15: History of Globalization | Chapter 2
16: The reigning monarchs of Canada from 1871 to 1921 took it upon themselves to create treaties and agreements with the First Nations people. One of the major ways they affected aboriginal culture was the taking of First Nations land. This is a chart of the numerous treaties and the land which they took. This can be compared to more modern forms of globalization.The First Nations did not originally understand about their contracts to the land, and what they were being agreeing to, which included a smaller parcel of land as a reserve, annual annuity payments, implements to either farm or hunt and fish and the right to continue to hunt and trap or hunt, trap and fish on the tract surrendered, in return for their land. | e. How European settlement affected aboriginal culture in Canada
17: f. How European settlement affected aboriginal culture in Australia | When the British came over to Australia, they brought modern conveniences such as farming and even the wheel. The knowledge they brought over was a major factor in the advancement of Australia today. This photograph is of three Australian aboriginals in front of a car in 1930. When the British arrived, the indigenous population were forced to assimilate. Epidemics from diseases such as smallpox wiped out large majorities of the population, and by 1920, the aboriginal population was between 50 000 - 90 000. The impact of the diseases slowly forced the population to depend on the modern lifestyle of the Europeans. They would receive necessities such as food and shelter in return for their labor.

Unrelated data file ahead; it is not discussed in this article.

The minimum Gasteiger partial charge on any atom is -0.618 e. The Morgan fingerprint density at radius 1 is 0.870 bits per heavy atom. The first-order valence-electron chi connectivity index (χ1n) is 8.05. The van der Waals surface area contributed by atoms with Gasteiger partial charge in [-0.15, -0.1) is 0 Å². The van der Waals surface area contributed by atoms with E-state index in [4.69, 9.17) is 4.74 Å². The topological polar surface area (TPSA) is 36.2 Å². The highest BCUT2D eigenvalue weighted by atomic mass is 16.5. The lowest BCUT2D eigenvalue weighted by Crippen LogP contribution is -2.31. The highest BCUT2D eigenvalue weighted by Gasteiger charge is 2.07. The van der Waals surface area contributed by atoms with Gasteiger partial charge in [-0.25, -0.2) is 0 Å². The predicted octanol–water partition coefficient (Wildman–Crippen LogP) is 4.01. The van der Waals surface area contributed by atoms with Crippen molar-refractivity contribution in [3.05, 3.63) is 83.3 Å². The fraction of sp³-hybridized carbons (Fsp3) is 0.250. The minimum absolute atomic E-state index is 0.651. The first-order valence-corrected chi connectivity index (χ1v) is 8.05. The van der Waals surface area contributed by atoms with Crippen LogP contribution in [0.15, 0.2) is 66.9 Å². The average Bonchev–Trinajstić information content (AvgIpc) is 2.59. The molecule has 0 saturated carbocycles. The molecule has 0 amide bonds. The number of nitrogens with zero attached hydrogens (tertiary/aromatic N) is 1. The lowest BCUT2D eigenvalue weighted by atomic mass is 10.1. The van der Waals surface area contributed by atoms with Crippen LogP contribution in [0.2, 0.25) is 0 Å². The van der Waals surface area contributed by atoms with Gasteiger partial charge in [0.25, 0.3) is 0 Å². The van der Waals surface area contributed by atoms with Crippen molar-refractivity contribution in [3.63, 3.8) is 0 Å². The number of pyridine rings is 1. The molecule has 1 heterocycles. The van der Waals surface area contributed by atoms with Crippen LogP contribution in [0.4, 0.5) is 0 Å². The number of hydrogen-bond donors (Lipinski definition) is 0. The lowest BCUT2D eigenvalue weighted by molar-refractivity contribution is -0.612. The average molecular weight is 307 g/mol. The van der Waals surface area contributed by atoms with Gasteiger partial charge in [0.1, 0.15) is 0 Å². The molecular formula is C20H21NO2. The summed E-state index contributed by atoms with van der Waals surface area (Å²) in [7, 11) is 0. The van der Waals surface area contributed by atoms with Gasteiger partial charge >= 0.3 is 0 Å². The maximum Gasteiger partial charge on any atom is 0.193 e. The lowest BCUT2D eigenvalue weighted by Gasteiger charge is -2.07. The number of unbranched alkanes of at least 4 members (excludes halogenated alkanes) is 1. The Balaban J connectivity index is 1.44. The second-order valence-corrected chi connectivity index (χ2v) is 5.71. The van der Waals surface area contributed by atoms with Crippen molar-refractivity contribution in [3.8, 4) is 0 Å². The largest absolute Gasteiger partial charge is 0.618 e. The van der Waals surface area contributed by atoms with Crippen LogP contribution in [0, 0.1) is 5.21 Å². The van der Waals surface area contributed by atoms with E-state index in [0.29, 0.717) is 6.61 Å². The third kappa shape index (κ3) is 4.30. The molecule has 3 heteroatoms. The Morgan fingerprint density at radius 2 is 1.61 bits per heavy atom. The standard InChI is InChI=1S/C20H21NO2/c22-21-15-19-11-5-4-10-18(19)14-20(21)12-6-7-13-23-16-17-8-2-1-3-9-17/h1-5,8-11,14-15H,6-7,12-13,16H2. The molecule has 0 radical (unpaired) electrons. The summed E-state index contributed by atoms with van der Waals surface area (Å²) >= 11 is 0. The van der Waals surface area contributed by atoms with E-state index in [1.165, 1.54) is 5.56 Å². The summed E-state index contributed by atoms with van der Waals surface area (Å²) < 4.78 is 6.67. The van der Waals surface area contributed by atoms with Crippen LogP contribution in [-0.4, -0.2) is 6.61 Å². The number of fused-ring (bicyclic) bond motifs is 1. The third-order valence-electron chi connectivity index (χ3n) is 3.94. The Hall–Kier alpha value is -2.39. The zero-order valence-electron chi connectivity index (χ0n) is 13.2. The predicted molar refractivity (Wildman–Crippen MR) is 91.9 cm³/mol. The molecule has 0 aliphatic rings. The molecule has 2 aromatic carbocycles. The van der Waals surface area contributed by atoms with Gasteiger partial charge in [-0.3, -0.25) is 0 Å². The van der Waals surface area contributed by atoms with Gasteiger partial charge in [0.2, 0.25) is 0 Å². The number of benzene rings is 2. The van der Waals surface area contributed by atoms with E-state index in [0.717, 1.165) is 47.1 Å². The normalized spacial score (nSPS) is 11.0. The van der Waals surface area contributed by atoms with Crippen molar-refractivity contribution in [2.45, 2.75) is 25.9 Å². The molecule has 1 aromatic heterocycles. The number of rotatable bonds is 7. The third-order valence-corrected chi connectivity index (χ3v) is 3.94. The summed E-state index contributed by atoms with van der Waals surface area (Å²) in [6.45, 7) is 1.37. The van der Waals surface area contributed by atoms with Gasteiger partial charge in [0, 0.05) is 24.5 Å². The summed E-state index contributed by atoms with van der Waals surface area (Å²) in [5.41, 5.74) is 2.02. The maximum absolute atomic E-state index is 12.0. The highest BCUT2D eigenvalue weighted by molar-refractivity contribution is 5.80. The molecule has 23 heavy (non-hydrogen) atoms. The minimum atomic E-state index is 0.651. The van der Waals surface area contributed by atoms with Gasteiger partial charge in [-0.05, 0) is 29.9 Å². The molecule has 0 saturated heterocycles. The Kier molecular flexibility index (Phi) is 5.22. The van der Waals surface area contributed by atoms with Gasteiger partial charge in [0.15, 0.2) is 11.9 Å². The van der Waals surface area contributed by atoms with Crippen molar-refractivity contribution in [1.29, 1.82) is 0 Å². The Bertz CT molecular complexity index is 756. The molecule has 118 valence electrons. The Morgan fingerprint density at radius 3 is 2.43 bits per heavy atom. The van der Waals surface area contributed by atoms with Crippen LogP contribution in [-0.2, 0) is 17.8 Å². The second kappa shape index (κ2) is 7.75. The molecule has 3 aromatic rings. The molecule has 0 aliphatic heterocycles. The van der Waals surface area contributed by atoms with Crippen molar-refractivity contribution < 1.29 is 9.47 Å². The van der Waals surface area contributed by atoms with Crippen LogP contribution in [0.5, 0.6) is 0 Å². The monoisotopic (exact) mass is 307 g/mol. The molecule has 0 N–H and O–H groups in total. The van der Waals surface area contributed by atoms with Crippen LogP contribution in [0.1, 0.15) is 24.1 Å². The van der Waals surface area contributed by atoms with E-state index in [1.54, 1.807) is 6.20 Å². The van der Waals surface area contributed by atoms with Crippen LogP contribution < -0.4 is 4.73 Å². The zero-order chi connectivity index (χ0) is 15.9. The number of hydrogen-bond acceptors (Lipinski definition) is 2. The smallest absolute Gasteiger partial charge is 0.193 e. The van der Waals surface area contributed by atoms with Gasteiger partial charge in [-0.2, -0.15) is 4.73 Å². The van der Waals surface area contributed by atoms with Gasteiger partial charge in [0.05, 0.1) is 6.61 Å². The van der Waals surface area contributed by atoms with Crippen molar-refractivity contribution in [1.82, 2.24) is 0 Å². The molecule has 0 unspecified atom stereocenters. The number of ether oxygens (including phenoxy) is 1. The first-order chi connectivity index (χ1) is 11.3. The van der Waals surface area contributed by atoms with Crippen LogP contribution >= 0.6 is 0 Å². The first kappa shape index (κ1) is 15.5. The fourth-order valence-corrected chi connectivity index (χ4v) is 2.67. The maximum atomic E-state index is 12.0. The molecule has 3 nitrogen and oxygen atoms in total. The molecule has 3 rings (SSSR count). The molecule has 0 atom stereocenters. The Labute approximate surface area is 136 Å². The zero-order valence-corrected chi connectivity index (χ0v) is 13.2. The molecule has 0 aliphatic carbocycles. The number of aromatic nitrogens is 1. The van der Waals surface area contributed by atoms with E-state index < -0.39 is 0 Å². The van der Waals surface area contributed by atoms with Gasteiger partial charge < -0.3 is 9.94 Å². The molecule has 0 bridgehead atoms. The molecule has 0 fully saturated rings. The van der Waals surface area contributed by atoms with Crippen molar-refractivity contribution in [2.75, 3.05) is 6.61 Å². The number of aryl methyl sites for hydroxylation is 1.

18: n. An effect of the Indian Act | One of the effects of the act would be economic: undeveloped and under-developed housing and way of life, Unemployment rates hit a high of 25 percent, which is arguably understandable because of the prohibition from the act which states that the First Nations are not allowed to take loans from their land. The cartoon below depicts a small family underneath a shelter made of the Indian Act. The slogan is recognizable as a parody of many clichéd adverts, and is poking fun of the Indian Act, stating that the economic effects of the act were not well received on the First Nations end.